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News International pulling its paywall

Domino's Pizza app
Domino's Pizza app

While we believe News International has done well to put its top-notch quality journalism behind a paywall rather than giving it away for free, it is nice to hear that the newspaper owner can see the benefit of dropping it every once in a while to promote its content to those who are not digital subscribers. Following on from the Jubilee weekend, when News International temporarily removed the paywall protecting The Times and The Sunday Times websites, it is expected that the same strategy will be initiated on selected days during the Olympic Games. The two sites reported around 6,000 new registrations during the Jubilee weekend when the paywall was removed, and the publisher is rightly hoping to convert a decent chunk of these new interests.

Bombay Sapphire's The Imagination Series

We must admit we enjoy the occasional gin and tonic and love film, so we were delighted by Bombay Sapphire's web-based The Imagination Series, created by Gravity Road in association with the Tribeca Film Festival. Inspired drinkers can visit to enter a contest to direct a script outline created by the US screenwriter and director Geoffrey S Fletcher. The best five ideas will be made into short films. Budding directors have until 1 August to enter the competition and the site is definitely worth a look.

Domino's Pizza app for Euro 2012

Despite marketers' concerns that the current England line-up doesn't attract the same level of adoration from consumers as the David Beckham days, the smartest commercial and footy tie-ups will always cut through. Domino's has got one such strategy in its new, free, football-themed app, Domigoals, that gives users the chance to win food prizes every time a goal is scored in the Euro 2012 competition. It is another nice move from the pizza brand, which is pushing the creative boundaries in the digital arena as more than half its UK delivery sales now derive from e-commerce.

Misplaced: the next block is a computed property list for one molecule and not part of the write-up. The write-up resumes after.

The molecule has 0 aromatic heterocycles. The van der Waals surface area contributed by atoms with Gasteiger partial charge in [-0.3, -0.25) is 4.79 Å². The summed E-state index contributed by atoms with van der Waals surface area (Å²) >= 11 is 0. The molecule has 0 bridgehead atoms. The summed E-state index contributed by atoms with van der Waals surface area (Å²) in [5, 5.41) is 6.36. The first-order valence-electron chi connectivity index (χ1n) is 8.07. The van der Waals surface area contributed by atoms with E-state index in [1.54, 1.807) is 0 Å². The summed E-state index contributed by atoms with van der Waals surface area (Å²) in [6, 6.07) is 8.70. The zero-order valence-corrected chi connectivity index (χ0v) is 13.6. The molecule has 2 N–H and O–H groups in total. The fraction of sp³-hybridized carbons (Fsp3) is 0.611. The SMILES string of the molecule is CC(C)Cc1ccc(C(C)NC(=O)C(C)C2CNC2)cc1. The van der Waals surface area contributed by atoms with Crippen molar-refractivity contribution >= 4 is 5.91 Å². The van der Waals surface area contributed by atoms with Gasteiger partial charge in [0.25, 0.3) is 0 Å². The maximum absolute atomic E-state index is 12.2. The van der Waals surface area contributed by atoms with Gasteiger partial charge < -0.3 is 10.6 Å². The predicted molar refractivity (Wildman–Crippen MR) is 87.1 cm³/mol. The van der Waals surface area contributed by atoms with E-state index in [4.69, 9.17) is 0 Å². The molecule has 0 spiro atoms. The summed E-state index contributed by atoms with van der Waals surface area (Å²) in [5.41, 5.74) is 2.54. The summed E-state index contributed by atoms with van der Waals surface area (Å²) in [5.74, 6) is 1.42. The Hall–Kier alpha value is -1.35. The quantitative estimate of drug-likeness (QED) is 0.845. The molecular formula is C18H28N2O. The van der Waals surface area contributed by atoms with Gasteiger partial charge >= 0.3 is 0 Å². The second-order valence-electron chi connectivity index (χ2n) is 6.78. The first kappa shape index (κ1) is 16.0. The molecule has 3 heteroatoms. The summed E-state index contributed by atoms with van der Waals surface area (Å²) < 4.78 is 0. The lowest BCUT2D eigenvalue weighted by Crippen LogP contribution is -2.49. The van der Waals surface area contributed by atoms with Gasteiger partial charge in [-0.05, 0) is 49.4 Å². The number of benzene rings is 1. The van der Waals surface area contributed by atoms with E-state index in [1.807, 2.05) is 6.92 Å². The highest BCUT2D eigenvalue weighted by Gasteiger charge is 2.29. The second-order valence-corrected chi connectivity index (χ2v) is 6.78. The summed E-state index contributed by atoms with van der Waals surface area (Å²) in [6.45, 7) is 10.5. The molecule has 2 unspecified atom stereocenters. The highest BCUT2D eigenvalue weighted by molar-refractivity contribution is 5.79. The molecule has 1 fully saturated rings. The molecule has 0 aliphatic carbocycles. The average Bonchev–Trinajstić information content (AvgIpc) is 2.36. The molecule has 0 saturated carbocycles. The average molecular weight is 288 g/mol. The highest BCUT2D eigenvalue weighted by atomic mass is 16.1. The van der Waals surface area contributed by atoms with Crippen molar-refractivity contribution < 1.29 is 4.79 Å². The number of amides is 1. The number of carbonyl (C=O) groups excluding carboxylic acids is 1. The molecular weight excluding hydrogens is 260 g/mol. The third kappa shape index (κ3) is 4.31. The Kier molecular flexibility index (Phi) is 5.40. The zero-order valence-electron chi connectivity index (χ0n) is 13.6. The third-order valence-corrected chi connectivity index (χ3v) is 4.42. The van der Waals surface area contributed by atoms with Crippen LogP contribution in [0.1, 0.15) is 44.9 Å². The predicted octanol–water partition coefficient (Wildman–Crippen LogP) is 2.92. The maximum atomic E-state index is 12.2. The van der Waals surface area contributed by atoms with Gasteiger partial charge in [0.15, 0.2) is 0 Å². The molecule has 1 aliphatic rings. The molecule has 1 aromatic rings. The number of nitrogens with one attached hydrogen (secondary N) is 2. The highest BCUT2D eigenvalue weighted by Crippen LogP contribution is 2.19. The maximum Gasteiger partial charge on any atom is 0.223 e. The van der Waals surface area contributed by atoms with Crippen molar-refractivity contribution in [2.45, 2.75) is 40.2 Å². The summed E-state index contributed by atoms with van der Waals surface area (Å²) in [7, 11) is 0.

Colour-coded text messages

As a creative industry, we celebrate the wonderful and the bizarre. However, sometimes people take it too far. A new Android app has been launched that automatically colour-codes messages so people know before reading them if they contain good or bad news. Incoming messages are green for positive, red for negative and blue for neutral. The aim of the app is to apparently prevent "people being surprised by an angry or hostile message, whether it's from Twitter, Facebook or text". Aside from the fact that sensible people save bad news for a verbal conversation, we feel this isn't in fact a solution to a real problem or, indeed, a solution at all.


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